If you’ve been through this, you’re lucky because invariably it’s one of life’s great joys: meeting a grandchild for the first time. That’s what New York public relations executive and essayist Bob Brody is preparing for right now. And that’s why he has written this imperative essay: “How To Get To Know Your New Grandchild: A Must-Have To-Do List.”
A week before this Christmas, I’m going to meet someone special for the first time. Her name is Lucia Antonia. She’s now 12-weeks-old and weighs 11 pounds. She lives in Italy, more than 4,000 miles from my home in New York City, and she’s our first grandchild.
To prepare, I’ve done what I always do for important occasions, namely, put together a to-do list. How exactly should I introduce myself? Does the Italian government issue any guidelines? What best practices do etiquette experts recommend?
Here, then, to help me — and to lend a hand to all the other new long-distance grandparents out there facing the same quandary this holiday season — is my agenda, complete with precautions:
- Avoid asking Lucia if she likes grandma better than she does you. It will reflect poorly on your judgment as a husband and a senior.
- Feel free to tell her she’s beautiful. Do this if only for the very sound reason that it happens to be objectively true. But also remember to tell her she’s smart … and promises eventually to be socially adept, spiritually sound, and just all-around decent.
- Hold off on teaching Lucia how to dribble a basketball, pitch a baseball, catch a football, kick a soccer ball, or throw a right cross. She should probably learn to walk first. You can always get her a sports agent after she turns five.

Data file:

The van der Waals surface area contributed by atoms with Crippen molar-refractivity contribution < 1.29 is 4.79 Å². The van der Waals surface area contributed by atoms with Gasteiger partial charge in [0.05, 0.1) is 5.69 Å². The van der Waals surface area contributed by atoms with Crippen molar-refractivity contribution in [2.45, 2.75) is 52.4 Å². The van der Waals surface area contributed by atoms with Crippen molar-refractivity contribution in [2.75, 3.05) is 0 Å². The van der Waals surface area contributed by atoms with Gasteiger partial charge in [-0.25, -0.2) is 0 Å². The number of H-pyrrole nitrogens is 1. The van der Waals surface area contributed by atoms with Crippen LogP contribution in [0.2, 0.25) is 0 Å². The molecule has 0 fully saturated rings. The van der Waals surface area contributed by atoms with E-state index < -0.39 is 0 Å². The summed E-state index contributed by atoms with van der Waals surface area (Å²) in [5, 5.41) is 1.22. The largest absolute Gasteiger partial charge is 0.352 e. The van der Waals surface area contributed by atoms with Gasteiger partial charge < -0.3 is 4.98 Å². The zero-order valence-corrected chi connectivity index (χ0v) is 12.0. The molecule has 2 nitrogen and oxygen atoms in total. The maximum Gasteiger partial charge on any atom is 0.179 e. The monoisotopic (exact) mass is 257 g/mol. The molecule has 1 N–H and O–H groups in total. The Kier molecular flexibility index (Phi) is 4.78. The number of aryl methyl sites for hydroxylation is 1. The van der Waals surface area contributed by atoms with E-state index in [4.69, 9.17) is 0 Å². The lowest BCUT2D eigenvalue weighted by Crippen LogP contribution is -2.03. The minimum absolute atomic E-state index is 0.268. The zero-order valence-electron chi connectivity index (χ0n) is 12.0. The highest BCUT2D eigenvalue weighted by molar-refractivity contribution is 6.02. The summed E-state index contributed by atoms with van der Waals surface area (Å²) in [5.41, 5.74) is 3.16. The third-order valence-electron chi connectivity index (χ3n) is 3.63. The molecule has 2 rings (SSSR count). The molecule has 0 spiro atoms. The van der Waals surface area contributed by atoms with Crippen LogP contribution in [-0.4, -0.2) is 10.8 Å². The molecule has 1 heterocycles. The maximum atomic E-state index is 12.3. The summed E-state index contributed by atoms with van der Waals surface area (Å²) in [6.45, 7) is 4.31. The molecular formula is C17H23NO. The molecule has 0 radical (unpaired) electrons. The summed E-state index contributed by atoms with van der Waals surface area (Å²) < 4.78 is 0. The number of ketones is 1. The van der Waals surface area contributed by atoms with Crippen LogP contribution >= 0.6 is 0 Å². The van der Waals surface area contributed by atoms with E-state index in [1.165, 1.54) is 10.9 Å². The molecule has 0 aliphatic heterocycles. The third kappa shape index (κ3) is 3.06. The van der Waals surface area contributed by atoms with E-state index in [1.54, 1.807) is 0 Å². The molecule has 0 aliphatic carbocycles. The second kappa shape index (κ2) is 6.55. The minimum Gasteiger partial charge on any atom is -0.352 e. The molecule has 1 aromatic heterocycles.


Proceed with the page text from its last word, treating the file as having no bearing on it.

- Develop a business plan to present to her, preferably via PowerPoint. She will be eager to hear the specifics on how, and just how much, you plan to invest in her future. Will you, for example, be funding a new car on her 18th birthday? Her pursuit of a doctorate? A wedding in St. Peter’s Basilica? Be prepared to defend your numbers.
- Never ask either her age or her weight. After all, she’s still a female.
- Refrain from recounting your entire family history right away. Interested as she may eventually be in hearing you disliked chemistry class in high school, it’s probably much too soon for her to absorb it.
- Find an algorithm that’s guaranteed to show how her family can raise Lucia perfectly. If no such predictive formula exists, identify a child-oriented venture capitalist who will finance the invention of one.
- Resist the temptation to ask Lucia where she plans to go to college or what she will major in and when she expects to get married and have children. I mean, she’s only an infant and has yet to learn to speak, so it’s probably a little premature.
- Encourage her to believe that if she ever goes corporate, she’ll be as qualified as any man to become a Fortune 500 CEO. But by all means forgo the use of the word “empowered.”
- See if anyone has come up with an app that indicates with some degree of precision how best to guide you straight to her heart.
Then again, maybe my best bet is to keep it simple. Maybe I should just pick Lucia up in my arms and look her right in the eyes and kiss her on both cheeks, European-style, with all the love bursting in my heart. Then I’ll be ready to say what I came to say: “Hi, Lucia. I’m your grandpa.”